After you have analyzed your results and found out the conditions under which the ads perform best, you can adjust the settings to make sure they’re shown under those ideal conditions as much as possible. Use Google Ads’ IF function to turn your insights into action by making your ads more relevant, timely and targeted.
For example, you can use the IF function in a retargeting ad to offer a discount to visitors who have put products in the cart but haven’t yet made a purchase to entice them to complete the purchase.
Your bidding strategy can have a significant impact on your CPA, so it’s important to monitor and fine-tune your bids regularly as consumer demands and market condition changes. By reviewing your campaign dashboard, you can get insights about the behaviors and preferences of your target audience and make the necessary adjustments.
Use Google Ads’ bid modifiers to get granular control over your campaign’s performance. For example, if smartphone users are more likely to make a purchase, you can increase the bid on mobile searches by a specific factor. The most common bid modifiers are device, location and scheduling. You also can explore advanced options such as targeting method, remarketing list, call adjustments and demographic.
Your search term report can help you discover keywords that trigger your ad and drive traffic. Look for search terms that you have missed and add them to your list of targeted keywords. Pay special attention to long-tail keywords, which are often used by searchers who are ready to make a purchase.
In addition, you should regularly update your negative keyword list to eliminate clicks that aren’t profitable. For example, a keyword may attract customers who purchase a product that yields a $20 revenue. However, if the CPA comes out to $40 and the customers aren’t likely to return for more purchases, you could be losing money with every sale. In that case, you may not want to have the ad triggered by that specific search term.
Analyze your campaigns and see when they yield the most clicks and conversions. Google Ads allows you to customize your settings so the ads are only triggered during specific days and times. For example, a local business may run its ads only when the store is open.
You can experiment with bidding down your CPA or using ad scheduling bid modifiers to adjust the bids during different times of the day to see how much you can save on ad spend. You should monitor the results closely to make sure that lowering your bid isn’t impacting the conversion rates.
As more consumers are searching and making purchases on smartphones and tablets, you need to deliver an outstanding user experience on mobile devices. Not only should your landing page be mobile-optimized but the entire user flow (e.g., the checkout process) should be designed with a mobile-first approach to maximize conversion.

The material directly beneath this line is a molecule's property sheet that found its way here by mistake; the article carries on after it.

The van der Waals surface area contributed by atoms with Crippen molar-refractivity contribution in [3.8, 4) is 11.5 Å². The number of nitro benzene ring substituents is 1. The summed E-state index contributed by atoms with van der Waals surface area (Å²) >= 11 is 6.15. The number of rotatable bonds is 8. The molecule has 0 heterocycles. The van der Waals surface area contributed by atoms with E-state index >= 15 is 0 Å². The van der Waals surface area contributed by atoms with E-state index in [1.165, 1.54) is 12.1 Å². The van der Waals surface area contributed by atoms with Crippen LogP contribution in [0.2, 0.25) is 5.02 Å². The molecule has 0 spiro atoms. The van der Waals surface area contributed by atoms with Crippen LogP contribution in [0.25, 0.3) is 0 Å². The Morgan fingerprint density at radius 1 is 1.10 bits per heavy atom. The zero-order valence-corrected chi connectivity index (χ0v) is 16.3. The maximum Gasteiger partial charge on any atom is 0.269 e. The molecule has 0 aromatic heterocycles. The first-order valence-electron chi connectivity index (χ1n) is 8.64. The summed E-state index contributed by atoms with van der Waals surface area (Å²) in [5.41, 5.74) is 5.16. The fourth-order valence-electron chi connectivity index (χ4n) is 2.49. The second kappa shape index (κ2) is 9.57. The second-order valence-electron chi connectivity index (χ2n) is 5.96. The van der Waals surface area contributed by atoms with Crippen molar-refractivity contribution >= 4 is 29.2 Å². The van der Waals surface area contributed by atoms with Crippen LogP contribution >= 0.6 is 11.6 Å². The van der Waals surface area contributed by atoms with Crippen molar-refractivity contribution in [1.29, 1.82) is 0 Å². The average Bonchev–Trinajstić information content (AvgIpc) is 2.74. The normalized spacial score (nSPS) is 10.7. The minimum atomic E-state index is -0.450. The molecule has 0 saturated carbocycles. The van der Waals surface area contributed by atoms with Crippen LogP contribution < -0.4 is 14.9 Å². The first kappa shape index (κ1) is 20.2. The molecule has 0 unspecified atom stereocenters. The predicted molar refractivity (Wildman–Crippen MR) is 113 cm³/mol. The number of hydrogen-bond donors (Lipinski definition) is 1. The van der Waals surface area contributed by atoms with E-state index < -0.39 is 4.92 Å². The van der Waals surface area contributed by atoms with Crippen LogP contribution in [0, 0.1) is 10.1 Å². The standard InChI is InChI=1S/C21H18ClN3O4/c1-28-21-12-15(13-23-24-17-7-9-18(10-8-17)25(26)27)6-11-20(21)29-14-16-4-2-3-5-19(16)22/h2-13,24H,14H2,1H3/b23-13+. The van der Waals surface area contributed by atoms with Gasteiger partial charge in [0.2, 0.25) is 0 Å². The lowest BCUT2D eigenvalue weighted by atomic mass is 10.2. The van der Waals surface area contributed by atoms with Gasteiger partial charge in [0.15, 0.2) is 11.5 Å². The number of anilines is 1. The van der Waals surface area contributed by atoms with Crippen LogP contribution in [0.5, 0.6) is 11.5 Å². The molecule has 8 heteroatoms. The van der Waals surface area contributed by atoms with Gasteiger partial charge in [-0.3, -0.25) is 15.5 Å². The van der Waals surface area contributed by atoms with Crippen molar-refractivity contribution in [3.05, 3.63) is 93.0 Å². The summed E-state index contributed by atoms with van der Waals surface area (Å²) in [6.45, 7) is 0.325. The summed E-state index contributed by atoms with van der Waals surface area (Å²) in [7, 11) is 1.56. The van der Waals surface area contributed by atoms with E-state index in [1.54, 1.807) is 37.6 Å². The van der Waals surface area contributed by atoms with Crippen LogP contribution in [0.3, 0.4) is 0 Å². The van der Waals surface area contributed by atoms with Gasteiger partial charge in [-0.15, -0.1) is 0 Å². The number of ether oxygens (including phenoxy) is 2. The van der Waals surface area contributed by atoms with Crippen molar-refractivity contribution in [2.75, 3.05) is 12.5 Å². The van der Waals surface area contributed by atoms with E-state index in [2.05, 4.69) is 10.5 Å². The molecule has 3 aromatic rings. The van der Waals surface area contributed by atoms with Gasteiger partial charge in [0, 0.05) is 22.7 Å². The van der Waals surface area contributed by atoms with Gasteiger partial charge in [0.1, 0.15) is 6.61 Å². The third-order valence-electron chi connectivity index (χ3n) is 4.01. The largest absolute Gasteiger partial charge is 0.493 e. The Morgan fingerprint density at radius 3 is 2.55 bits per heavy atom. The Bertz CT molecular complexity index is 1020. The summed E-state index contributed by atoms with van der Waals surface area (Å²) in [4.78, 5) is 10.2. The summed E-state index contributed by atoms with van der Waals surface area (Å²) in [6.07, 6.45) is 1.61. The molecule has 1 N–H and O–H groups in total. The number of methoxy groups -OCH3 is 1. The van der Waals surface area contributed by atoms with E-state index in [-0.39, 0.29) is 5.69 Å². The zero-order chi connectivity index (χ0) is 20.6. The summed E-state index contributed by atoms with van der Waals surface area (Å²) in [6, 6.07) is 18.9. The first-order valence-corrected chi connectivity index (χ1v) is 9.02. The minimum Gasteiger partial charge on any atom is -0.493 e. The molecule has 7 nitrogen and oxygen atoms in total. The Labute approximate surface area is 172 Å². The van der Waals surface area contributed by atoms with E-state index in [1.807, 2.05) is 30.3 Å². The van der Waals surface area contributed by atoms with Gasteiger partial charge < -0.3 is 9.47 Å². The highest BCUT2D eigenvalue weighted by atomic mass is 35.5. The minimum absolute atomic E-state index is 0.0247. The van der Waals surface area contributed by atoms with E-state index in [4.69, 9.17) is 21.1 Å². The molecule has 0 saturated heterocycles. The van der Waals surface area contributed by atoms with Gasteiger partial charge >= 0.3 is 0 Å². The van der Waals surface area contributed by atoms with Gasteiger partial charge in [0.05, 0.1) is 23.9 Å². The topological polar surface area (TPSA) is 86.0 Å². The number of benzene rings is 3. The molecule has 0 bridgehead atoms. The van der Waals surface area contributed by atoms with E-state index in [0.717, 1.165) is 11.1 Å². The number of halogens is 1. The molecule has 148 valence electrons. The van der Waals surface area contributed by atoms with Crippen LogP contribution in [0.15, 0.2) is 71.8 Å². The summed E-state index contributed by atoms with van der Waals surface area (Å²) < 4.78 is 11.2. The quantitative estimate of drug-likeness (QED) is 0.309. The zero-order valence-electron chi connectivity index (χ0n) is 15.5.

Make sure your landing page loads quickly to prevent impatient visitors from clicking away. Test it on popular devices and browsers to ensure that the content is rendered properly and legible on small screens. Also, the CTA should be big, easy-to-click and placed close to the top to minimize scrolling.
Since your conversion rate is part of the CPA formula, you can lower your CPA by increasing the number of conversions. As such, you should optimize the entire user flow that leads up to the conversion event by implementing the latest conversion rate optimization (CRO) best practices.
If the conversion event is making a purchase on your website, you need to reduce friction along the checkout process. For example, by including live chat to provide visitors with assistance when needed, offering multiple forms of payment options and using mobile-specific features such as autofill and location services to make filling out forms easier.
A/B testing is the key to making sure that you’re using the most effective copy for each audience segment. Set up at least 2 different ads to be tested against each other in each ad group to find out what works best. By testing consistently, you can make incremental improvements that’ll add up to significant gains.
You can test the headline copy (e.g., whether to include the search term), the description (e.g., which feature and benefit to highlight) and the CTA to find out what works for your audience and what doesn’t. As with any split testing, you should change only one element at a time to yield meaningful insights.
Google Ads offers target CPA bidding, which uses machine learning to optimize bids for each auction so advertisers can maximize conversions for their target CPA. The artificial intelligence-driven technology analyzes real-time and contextual signals (e.g., device, browser, location, time of day, remarketing list, etc.) and set bids across all campaigns to achieve an average CPA equal to a preset target.
You can find out if this approach works for you by setting a lower target CPA than before to see if you can still achieve the same result with a reduced ad spend. The effectiveness of target CPA bidding varies across industries so you should monitor the campaigns’ metrics and keep the whole performance picture in perspective.
Many factors can impact the CPA of your PPC ads. What works for others may not work for your industry or business. You need to experiment diligently and systematically so you can reduce the cost of acquiring customers with high lifetime value while maximizing conversion rates.
If you’re new to PPC, you can achieve quick wins by improving your targeting strategy, ad copy and landing page design. If you already have plucked the low-hanging fruits, then it’s time to explore advanced tactics such as increasing Quality Score, improving ad structure, implementing the IF Function, using bidding modifiers and scheduling your ads. However, you’d most likely need to experiment with them one at a time so you can isolate and understand the impact of each.
The more diligent you are with testing different variables and adjusting your campaigns based on these insights, the more likely you’ll succeed in lowering your campaign cost and increasing your conversion rate so you can pay less for each customer acquired and increase your profitability.